"Sometimes you have to pick the gun up to put the gun down" - Malcolm X
This is the problem with having a rating scale.
Be honest. Sometimes, you simply look at a film's rating and before you've even read the review you've already decided for yourself whether or not you're going to read even further or even consider the film. In other words, you see "2.5 stars" and think to yourself "Okay, well there's a film I can just skip."
I hate that. While I still regard ratings as a necessary evil of film criticism, I hate the fact that we so easily dismiss a film just because it's not what we might consider perfect or market friendly.
Obscurity, a 41-minute student short written and directed by George Grant and shot on location in England, is a perfect example. While not a perfect film, Obscurity is the kind of film I love to watch because it's made by friends and friends of friends with a passion for their film, their message, and for learning the craft of filmmaking.
A 2 1/2 - Star, C+ film? Yeah, it's accurate. In fact, it may even be a little generous. If you only allow yourself a steady diet of ridiculously lame, mass consumption films like the ones you see at the multiplexes then this film may drive you completely mad.
That's a pity.
Obscurity is a low-budget indie that looks and feels like a low-budget indie, but it's a blast to watch because you can feel the youths involved with the film working their way through every aspect of filmmaking. You can feel the wheels turning and you can see the ideas they want to bring forth coming to life as the film's 41-minute running time keeps on rolling.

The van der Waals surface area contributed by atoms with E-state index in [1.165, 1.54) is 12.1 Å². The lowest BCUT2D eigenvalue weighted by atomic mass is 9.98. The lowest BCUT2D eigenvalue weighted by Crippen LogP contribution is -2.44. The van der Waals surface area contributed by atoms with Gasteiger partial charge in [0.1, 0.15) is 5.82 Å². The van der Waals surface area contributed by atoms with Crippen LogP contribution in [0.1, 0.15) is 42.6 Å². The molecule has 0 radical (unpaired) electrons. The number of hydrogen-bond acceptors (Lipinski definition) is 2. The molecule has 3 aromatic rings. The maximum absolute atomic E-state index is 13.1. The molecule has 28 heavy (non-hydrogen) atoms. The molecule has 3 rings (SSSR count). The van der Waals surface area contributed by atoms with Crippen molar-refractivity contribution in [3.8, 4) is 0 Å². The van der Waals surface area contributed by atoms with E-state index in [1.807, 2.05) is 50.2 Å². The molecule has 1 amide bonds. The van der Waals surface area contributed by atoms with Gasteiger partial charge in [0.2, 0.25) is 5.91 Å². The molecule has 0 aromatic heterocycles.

Truthfully, most filmmakers worth anything will tell you they love watching this kind of film because this is the breeding ground for up-and-coming filmmakers.
Then, to actually have the balls to submit the film for review?
The film centers around Josh, played by Grant, a bit of a wimpish teen dominated by his elder brother and generally an outcast even in his own world. When he finally starts to find his own strength, however, it's not long before he begins to realize that such strength may very well come at its own price.
Obscurity struggles with many of the technical challenges found in most low-budget indies including an occasionally inconsistent sound mix, lighting issues, and the burden of not having the ability to edit performance's to perfection.
You do realize that most Hollywood films are massively edited, right? It's not like even Meryl Streep, practically the queen of Hollywood, actually gets it right every time.
While Obscurity has its challenges, it also has its strengths including an enthusiastic and committed ensemble cast and Grant's insightful and intelligent script. Additionally, Matt Filer's lensing is creative and the film's music is well integrated and complements the story nicely.
Obscurity is available for your own viewing on its website linked to in the credits, where the team behind the production has also include a wealth of information and extra downloads that should also prove beneficial to other student filmmakers.
Seriously. Ignore my rating. Check out the film.
© Written by Richard Propes
The Independent Critic